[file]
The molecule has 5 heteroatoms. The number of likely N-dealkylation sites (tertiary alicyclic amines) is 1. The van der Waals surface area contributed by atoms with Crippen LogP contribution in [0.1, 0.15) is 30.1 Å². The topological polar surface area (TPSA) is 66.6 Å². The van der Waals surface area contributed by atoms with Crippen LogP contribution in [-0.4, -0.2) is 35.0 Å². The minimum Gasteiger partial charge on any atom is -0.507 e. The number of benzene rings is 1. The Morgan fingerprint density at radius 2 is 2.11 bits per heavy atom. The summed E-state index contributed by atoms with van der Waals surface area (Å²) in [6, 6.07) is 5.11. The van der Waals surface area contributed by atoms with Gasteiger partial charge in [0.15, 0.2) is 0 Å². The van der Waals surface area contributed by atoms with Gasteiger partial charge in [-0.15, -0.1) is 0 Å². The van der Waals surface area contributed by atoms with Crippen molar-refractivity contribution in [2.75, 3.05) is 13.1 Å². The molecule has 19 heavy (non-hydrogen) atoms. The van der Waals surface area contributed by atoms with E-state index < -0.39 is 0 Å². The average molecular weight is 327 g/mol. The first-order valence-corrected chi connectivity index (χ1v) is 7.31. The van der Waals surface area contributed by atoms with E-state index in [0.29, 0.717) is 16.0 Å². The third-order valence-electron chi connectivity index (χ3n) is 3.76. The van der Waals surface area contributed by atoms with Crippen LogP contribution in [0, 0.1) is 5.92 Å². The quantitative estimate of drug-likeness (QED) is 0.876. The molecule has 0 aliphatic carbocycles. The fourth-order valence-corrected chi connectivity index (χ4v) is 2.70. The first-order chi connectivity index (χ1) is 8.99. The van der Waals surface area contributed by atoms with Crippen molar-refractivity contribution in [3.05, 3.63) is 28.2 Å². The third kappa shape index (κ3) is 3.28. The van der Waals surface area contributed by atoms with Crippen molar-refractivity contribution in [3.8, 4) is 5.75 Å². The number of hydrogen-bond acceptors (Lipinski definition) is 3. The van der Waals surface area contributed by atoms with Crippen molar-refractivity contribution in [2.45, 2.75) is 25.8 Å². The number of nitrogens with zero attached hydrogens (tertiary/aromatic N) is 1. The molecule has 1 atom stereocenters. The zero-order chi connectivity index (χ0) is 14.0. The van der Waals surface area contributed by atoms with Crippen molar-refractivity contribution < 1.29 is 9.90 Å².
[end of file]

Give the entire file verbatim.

The molecule has 5 heteroatoms. The number of likely N-dealkylation sites (tertiary alicyclic amines) is 1. The van der Waals surface area contributed by atoms with Crippen LogP contribution in [0.1, 0.15) is 30.1 Å². The topological polar surface area (TPSA) is 66.6 Å². The van der Waals surface area contributed by atoms with Crippen LogP contribution in [-0.4, -0.2) is 35.0 Å². The minimum Gasteiger partial charge on any atom is -0.507 e. The number of benzene rings is 1. The Morgan fingerprint density at radius 2 is 2.11 bits per heavy atom. The summed E-state index contributed by atoms with van der Waals surface area (Å²) in [6, 6.07) is 5.11. The van der Waals surface area contributed by atoms with Gasteiger partial charge in [0.15, 0.2) is 0 Å². The van der Waals surface area contributed by atoms with Gasteiger partial charge in [-0.15, -0.1) is 0 Å². The van der Waals surface area contributed by atoms with Crippen molar-refractivity contribution in [2.75, 3.05) is 13.1 Å². The molecule has 19 heavy (non-hydrogen) atoms. The van der Waals surface area contributed by atoms with E-state index < -0.39 is 0 Å². The average molecular weight is 327 g/mol. The first-order valence-corrected chi connectivity index (χ1v) is 7.31. The van der Waals surface area contributed by atoms with E-state index in [0.29, 0.717) is 16.0 Å². The third-order valence-electron chi connectivity index (χ3n) is 3.76. The van der Waals surface area contributed by atoms with Crippen LogP contribution in [0, 0.1) is 5.92 Å². The quantitative estimate of drug-likeness (QED) is 0.876. The molecule has 0 aliphatic carbocycles. The fourth-order valence-corrected chi connectivity index (χ4v) is 2.70. The first-order chi connectivity index (χ1) is 8.99. The van der Waals surface area contributed by atoms with Crippen molar-refractivity contribution in [3.05, 3.63) is 28.2 Å². The third kappa shape index (κ3) is 3.28. The van der Waals surface area contributed by atoms with Crippen molar-refractivity contribution in [3.8, 4) is 5.75 Å². The number of hydrogen-bond acceptors (Lipinski definition) is 3. The van der Waals surface area contributed by atoms with Crippen molar-refractivity contribution in [2.45, 2.75) is 25.8 Å². The number of nitrogens with zero attached hydrogens (tertiary/aromatic N) is 1. The molecule has 1 atom stereocenters. The zero-order chi connectivity index (χ0) is 14.0. The van der Waals surface area contributed by atoms with Crippen molar-refractivity contribution < 1.29 is 9.90 Å².